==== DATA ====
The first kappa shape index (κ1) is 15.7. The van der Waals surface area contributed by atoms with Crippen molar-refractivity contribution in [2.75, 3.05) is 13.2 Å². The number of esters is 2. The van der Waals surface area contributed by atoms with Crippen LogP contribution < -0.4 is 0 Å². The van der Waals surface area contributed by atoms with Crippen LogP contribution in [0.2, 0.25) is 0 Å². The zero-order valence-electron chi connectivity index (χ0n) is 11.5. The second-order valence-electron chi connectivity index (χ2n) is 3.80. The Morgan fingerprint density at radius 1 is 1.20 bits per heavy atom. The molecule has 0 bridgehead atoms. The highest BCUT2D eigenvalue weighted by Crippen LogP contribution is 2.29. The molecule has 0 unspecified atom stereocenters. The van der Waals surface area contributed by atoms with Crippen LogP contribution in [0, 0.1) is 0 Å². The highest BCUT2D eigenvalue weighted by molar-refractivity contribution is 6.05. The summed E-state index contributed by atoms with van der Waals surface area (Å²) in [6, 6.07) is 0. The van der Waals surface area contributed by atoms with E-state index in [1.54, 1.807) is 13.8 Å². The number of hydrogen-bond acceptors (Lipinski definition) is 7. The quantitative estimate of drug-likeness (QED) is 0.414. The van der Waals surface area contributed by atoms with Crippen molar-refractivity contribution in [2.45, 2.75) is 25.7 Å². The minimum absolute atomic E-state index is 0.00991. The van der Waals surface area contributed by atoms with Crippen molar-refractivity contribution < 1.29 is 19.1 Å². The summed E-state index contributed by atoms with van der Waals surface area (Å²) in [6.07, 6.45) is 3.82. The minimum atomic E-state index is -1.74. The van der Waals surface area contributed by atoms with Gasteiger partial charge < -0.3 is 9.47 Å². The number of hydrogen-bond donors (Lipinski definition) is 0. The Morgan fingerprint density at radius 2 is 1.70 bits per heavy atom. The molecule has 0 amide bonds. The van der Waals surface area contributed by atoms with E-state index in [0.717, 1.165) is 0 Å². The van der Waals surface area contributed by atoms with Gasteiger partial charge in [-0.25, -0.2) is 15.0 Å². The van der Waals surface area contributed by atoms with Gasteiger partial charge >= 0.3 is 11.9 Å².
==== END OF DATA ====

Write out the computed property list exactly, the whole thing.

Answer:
The first kappa shape index (κ1) is 15.7. The van der Waals surface area contributed by atoms with Crippen molar-refractivity contribution in [2.75, 3.05) is 13.2 Å². The number of esters is 2. The van der Waals surface area contributed by atoms with Crippen LogP contribution < -0.4 is 0 Å². The van der Waals surface area contributed by atoms with Crippen LogP contribution in [0.2, 0.25) is 0 Å². The zero-order valence-electron chi connectivity index (χ0n) is 11.5. The second-order valence-electron chi connectivity index (χ2n) is 3.80. The Morgan fingerprint density at radius 1 is 1.20 bits per heavy atom. The molecule has 0 bridgehead atoms. The highest BCUT2D eigenvalue weighted by Crippen LogP contribution is 2.29. The molecule has 0 unspecified atom stereocenters. The van der Waals surface area contributed by atoms with Crippen LogP contribution in [0, 0.1) is 0 Å². The highest BCUT2D eigenvalue weighted by molar-refractivity contribution is 6.05. The summed E-state index contributed by atoms with van der Waals surface area (Å²) in [6, 6.07) is 0. The van der Waals surface area contributed by atoms with E-state index in [1.54, 1.807) is 13.8 Å². The number of hydrogen-bond acceptors (Lipinski definition) is 7. The quantitative estimate of drug-likeness (QED) is 0.414. The van der Waals surface area contributed by atoms with Crippen molar-refractivity contribution in [2.45, 2.75) is 25.7 Å². The minimum absolute atomic E-state index is 0.00991. The van der Waals surface area contributed by atoms with Crippen molar-refractivity contribution < 1.29 is 19.1 Å². The summed E-state index contributed by atoms with van der Waals surface area (Å²) in [6.07, 6.45) is 3.82. The minimum atomic E-state index is -1.74. The van der Waals surface area contributed by atoms with Gasteiger partial charge < -0.3 is 9.47 Å². The number of hydrogen-bond donors (Lipinski definition) is 0. The Morgan fingerprint density at radius 2 is 1.70 bits per heavy atom. The molecule has 0 amide bonds. The van der Waals surface area contributed by atoms with E-state index in [0.717, 1.165) is 0 Å². The van der Waals surface area contributed by atoms with Gasteiger partial charge in [-0.25, -0.2) is 15.0 Å². The van der Waals surface area contributed by atoms with Gasteiger partial charge >= 0.3 is 11.9 Å².